Tyson: Kaiser's Oakland housing initiatives first step toward national model
Kaiser Permanente CEO Bernard Tyson said Thursday he sees the organization's recent initiatives to address homelessness and housing instability in the Bay Area as a first step toward developing "an ecosystem" of supports that could spread throughout Kaiser's national network.
This week, Kaiser unveiled the first three of its projects aimed at reducing homelessness and preventing displacement, two of which are being funded by the $200 million Thriving Communities Fund the system announced last May.
Initiatives include investing $5.2 million with Oakland, Calif.-based, not-for-profit community development organizations for the purchase of a 41-unit apartment complex in East Oakland to be used for affordable housing.
Tyson said the system also plans to permanently house more than 500 of the city's homeless individuals age 50 and older who have one or more chronic health conditions and provide them with social services and supports.
But the largest investment comes in the form of a $100 million fund Kaiser created with not-for-profit housing organization Enterprise Community Partners to preserve and expand affordable housing in communities within the eight states and District of Columbia where the system operates. Enterprise matched Kaiser's $50 million commitment.
System officials said Oakland's homeless population increased 25% from 2015 to 2017. A 2013 American Journal of Public Health study found that healthcare utilization costs among 6,500 homeless individuals in Boston were 3.8 times higher than the rate of an average Medicaid recipient. Each person cost Medicaid more than $2,000 per day.
Nationally, an estimated 546,566 people experienced homelessness in 2017, according to the U.S. Department of Housing and Urban Development.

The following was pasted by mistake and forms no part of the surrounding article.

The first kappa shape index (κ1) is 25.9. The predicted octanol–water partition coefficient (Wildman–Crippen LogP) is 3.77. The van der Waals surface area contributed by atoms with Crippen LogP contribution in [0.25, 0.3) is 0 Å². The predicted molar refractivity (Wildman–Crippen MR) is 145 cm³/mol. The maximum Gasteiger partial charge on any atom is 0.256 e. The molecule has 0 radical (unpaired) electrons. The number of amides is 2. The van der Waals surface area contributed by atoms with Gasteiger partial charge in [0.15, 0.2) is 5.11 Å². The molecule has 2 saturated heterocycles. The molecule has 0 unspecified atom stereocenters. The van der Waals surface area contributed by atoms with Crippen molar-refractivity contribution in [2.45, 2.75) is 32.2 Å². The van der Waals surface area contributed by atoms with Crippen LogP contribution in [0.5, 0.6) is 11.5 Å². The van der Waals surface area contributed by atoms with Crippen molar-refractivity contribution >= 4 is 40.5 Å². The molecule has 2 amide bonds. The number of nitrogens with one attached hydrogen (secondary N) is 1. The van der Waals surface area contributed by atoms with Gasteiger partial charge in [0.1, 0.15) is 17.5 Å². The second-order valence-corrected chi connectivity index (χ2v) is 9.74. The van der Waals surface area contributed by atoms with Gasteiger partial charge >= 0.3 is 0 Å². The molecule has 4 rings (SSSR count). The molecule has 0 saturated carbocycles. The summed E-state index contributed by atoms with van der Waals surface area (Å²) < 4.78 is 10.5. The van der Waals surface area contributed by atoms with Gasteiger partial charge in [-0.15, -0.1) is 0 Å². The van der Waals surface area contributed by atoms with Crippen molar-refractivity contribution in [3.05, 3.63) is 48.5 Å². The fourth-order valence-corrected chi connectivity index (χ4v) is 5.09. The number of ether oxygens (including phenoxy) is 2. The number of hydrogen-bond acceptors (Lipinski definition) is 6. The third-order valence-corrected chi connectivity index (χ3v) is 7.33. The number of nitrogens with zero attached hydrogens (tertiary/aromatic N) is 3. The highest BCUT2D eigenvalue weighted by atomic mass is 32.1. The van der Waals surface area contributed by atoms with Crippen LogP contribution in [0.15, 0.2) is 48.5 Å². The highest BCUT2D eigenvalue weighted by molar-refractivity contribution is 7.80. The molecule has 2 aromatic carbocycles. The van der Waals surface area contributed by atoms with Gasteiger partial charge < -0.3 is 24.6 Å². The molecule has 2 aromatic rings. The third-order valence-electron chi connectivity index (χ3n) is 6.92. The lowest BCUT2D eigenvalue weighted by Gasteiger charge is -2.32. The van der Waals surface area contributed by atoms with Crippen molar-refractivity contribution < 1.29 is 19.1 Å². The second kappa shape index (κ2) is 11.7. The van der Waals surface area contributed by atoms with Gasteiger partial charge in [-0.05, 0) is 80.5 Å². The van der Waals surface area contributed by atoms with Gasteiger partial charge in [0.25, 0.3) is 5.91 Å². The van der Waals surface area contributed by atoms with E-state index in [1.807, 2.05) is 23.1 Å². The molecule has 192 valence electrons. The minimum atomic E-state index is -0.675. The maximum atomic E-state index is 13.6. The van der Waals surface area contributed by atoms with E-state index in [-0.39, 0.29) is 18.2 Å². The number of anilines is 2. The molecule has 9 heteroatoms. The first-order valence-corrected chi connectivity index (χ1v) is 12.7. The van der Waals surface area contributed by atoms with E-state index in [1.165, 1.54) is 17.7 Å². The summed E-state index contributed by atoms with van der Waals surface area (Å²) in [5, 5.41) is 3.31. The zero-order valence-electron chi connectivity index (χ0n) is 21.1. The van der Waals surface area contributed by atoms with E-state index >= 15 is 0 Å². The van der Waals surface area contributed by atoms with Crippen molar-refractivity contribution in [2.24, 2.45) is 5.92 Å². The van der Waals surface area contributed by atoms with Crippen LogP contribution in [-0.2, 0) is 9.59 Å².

But an analysis released in December by researchers from the University of New Hampshire, Boston University and the University of Pennsylvania found that estimate was mostly likely too low, projecting the number of people who experienced homelessness in 2017 was more than 660,000.
Dr. Bechara Choucair, senior vice president and chief community health officer at Kaiser, said Kaiser's strategy is to help not-for-profit real estate developers buy properties under federal programs like the Low-Income Housing Tax Credit. Landlords who provided affordable housing under the program to receive tax credits have ended their term agreements and are raising rents to market value.
In November, the University of Pennsylvania found an estimated 450,000 units will reach their LIHTC's 30-year expiration mark by 2026, with New York, California and Texas seeing the biggest potential spikes in rent.
Kaiser hopes to help developers buy those expiring properties and create new affordable housing under new long-term financing arrangements.
"It's going upstream to deal with the core issue in most cases, which is the affordability of housing," Tyson said.
He sees the Oakland-based projects as forming models that could then be applied to other cities.
"We're going to learn additional things from this Oakland situation that will be applicable as a toolkit to other parts of the country," Tyson said.
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